Globe facing Europe

Éloigner l’Europe du précipice

DAVOS – En 2007, les États-Unis ont attrapé un mauvais rhume économique. Un rhume très contagieux. Huit ans plus tard, ils finissent d’en guérir et sont si bien remis sur pied que le mois dernier, la Réserve fédérale a relevé le taux directeur du pays pour la première fois depuis bientôt dix ans. L’Europe, pourtant, demeure en piètre santé. Non seulement elle n’est pas guérie du rhume attrapé après 2008, mais secouée par des crises répétées, elle est aujourd’hui au bord de la pneumonie.

Il n’est pas de meilleure défense contre les agents pathogènes qu’un système immunitaire solide. Et c’est ce dont l’Europe manque aujourd’hui, en l’espèce, de dirigeants politiques qui offrent à leurs concitoyens une vision réconfortante et tournée vers l’avenir. La désillusion à l’égard du politique atteint des niveaux qu’on n’avait pas vus depuis les années trente et les temps les plus sombres. Le péril de voir l’Europe succomber aux forces destructrices du populisme grandit toujours.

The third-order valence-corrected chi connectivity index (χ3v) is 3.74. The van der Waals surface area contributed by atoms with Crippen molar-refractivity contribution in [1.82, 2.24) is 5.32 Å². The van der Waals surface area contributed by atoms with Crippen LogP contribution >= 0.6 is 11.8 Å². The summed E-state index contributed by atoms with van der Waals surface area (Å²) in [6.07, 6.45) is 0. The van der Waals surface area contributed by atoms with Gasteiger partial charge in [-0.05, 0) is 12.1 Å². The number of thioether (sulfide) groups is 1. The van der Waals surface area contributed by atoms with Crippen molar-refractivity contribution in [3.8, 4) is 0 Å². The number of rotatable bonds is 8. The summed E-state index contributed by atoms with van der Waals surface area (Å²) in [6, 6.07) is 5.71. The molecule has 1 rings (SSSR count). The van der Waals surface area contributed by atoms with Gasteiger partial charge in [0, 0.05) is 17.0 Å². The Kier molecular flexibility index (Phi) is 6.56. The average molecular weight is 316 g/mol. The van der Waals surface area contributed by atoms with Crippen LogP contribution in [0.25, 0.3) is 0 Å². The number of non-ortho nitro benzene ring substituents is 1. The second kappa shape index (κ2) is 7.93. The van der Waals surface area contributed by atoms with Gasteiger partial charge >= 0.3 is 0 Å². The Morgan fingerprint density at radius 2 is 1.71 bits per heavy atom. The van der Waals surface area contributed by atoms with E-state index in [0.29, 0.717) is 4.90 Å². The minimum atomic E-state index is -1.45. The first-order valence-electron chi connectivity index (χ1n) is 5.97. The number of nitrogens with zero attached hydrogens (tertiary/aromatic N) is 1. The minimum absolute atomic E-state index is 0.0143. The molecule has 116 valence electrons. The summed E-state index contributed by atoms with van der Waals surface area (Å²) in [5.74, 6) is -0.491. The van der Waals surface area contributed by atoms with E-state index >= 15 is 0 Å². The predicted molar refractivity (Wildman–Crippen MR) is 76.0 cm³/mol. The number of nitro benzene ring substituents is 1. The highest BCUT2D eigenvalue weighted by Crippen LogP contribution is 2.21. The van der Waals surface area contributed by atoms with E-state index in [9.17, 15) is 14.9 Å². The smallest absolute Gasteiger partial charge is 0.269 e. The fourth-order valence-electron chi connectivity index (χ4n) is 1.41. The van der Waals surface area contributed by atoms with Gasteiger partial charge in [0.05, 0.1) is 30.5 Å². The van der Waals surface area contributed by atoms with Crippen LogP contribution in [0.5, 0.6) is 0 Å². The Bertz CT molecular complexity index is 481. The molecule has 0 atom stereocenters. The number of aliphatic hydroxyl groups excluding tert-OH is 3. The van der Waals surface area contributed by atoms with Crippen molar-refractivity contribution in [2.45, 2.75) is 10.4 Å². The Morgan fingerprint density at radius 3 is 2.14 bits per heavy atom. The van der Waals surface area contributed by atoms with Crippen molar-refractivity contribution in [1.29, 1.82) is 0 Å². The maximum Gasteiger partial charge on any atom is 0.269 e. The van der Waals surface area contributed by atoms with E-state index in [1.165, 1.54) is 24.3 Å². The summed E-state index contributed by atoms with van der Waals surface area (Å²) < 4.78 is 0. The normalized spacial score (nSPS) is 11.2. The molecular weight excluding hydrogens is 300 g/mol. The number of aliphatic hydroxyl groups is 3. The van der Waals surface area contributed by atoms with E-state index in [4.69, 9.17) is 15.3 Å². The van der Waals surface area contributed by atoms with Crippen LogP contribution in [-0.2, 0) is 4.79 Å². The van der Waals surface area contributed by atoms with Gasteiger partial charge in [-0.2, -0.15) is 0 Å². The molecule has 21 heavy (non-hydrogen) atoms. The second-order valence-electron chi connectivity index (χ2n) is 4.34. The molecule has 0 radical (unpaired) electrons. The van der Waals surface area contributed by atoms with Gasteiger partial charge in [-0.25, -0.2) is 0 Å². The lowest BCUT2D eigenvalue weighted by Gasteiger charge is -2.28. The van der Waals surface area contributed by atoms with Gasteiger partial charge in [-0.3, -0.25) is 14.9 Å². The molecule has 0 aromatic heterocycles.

Mais il est trop tôt pour renoncer à espérer. Au contraire. L’Europe, à long terme, a de bonnes chances de réussir. Pour garantir cet avenir, la classe politique européenne, plutôt que de s’évertuer à surmonter les crises à mesure qu’elles surviennent, doit commencer à prendre de la hauteur, à anticiper, à relever les défis et à redonner aux gens le courage et l’envie.

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